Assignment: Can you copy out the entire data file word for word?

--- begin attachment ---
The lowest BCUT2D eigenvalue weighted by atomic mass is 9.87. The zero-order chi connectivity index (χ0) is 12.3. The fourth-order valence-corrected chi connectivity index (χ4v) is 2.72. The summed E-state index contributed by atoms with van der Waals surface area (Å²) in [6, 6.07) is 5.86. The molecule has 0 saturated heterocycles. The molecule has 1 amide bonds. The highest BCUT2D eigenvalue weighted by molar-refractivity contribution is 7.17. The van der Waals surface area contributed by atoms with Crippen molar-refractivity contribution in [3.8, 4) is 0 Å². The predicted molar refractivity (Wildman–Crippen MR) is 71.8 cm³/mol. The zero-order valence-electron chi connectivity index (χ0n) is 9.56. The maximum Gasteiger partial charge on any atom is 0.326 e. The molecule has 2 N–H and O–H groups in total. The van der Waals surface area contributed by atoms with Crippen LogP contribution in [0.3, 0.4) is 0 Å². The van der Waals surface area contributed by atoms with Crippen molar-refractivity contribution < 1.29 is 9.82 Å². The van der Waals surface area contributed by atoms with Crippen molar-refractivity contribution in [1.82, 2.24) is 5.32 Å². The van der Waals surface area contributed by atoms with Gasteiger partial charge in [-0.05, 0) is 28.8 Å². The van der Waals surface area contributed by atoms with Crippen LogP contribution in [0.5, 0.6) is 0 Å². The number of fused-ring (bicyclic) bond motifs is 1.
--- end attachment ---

The lowest BCUT2D eigenvalue weighted by atomic mass is 9.87. The zero-order chi connectivity index (χ0) is 12.3. The fourth-order valence-corrected chi connectivity index (χ4v) is 2.72. The summed E-state index contributed by atoms with van der Waals surface area (Å²) in [6, 6.07) is 5.86. The molecule has 0 saturated heterocycles. The molecule has 1 amide bonds. The highest BCUT2D eigenvalue weighted by molar-refractivity contribution is 7.17. The van der Waals surface area contributed by atoms with Crippen molar-refractivity contribution in [3.8, 4) is 0 Å². The predicted molar refractivity (Wildman–Crippen MR) is 71.8 cm³/mol. The zero-order valence-electron chi connectivity index (χ0n) is 9.56. The maximum Gasteiger partial charge on any atom is 0.326 e. The molecule has 2 N–H and O–H groups in total. The van der Waals surface area contributed by atoms with Crippen LogP contribution in [0.3, 0.4) is 0 Å². The van der Waals surface area contributed by atoms with Crippen molar-refractivity contribution < 1.29 is 9.82 Å². The van der Waals surface area contributed by atoms with Crippen molar-refractivity contribution in [1.82, 2.24) is 5.32 Å². The van der Waals surface area contributed by atoms with Gasteiger partial charge in [-0.05, 0) is 28.8 Å². The van der Waals surface area contributed by atoms with Crippen LogP contribution in [0.5, 0.6) is 0 Å². The number of fused-ring (bicyclic) bond motifs is 1.